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How will the return of the Congress Party affect Indian Foreign and Security Policy?

By Apurba Kundu


NoThe 2004 Indian general elections stunned observers when, contrary to expectations, the ruling National Democratic Alliance (NDA) coalition government led by the Bharatiya Janata Party (BJP) and Prime Minister Atul Behari Vajpayee was defeated by an electoral coalition led by the Indian National Congress (INC) headed by Sonia Gandhi. A further surprise came when Gandhi declined to become India's first foreign-born prime minister, opting instead to back party stalwart Dr Manmohan Singh for this office. Dr Singh, India's first Sikh prime minister, now heads a United Progressive Alliance (UPA) coalition government headed by a cabinet containing 19 INC members and 10 members of smaller parties. Will the return to power of the INC after eight years in opposition (during three years of Left Front then five years of BJP/NDA rule) result in a shift of India's foreign and national security policies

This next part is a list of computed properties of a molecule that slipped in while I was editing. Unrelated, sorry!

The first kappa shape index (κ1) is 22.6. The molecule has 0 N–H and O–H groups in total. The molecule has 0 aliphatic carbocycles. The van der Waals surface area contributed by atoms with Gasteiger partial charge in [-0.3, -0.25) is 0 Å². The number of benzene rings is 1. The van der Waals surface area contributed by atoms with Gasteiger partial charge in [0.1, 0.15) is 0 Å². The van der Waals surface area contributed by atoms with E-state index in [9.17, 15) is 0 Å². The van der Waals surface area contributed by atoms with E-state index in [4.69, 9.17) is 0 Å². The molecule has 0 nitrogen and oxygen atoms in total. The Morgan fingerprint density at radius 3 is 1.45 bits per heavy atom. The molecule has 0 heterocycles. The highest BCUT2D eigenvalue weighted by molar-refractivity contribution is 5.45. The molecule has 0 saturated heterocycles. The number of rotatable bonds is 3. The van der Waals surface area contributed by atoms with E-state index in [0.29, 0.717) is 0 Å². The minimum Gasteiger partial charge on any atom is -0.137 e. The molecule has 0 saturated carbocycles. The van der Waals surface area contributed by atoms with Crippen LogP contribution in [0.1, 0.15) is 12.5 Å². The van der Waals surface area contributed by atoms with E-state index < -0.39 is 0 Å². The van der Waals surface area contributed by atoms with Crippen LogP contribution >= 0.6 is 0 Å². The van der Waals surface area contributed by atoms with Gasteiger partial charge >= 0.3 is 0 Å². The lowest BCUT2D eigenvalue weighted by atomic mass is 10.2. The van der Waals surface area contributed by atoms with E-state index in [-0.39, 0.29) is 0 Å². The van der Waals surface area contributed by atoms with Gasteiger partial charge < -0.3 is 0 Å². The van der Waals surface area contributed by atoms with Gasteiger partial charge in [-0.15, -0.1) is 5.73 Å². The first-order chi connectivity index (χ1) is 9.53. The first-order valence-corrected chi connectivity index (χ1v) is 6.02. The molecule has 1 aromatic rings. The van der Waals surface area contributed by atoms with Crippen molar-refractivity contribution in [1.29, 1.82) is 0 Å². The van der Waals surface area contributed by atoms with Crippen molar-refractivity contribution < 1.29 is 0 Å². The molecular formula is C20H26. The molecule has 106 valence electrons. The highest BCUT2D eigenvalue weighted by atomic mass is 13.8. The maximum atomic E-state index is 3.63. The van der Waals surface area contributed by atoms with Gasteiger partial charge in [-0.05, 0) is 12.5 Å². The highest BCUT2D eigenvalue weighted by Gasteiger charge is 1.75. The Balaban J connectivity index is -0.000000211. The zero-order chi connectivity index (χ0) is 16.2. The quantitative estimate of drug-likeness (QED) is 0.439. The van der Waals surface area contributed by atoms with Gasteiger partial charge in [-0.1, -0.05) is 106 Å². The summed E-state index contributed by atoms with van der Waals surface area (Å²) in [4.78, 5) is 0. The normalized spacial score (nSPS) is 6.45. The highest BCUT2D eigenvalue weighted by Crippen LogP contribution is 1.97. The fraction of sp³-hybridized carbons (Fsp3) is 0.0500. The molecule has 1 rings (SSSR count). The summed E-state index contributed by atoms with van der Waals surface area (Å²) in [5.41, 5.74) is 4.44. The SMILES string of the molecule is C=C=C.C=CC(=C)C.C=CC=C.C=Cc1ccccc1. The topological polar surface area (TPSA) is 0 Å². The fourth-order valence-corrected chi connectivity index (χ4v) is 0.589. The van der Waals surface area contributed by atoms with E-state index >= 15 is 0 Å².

Topics: Indian elections, National Democratic Alliance, Indian National Congress, United Progressive Alliance, foreign and national security policies
Publisher: EIAS Policy Brief
Year: 2004
OAI identifier:
Provided by: Bradford Scholars
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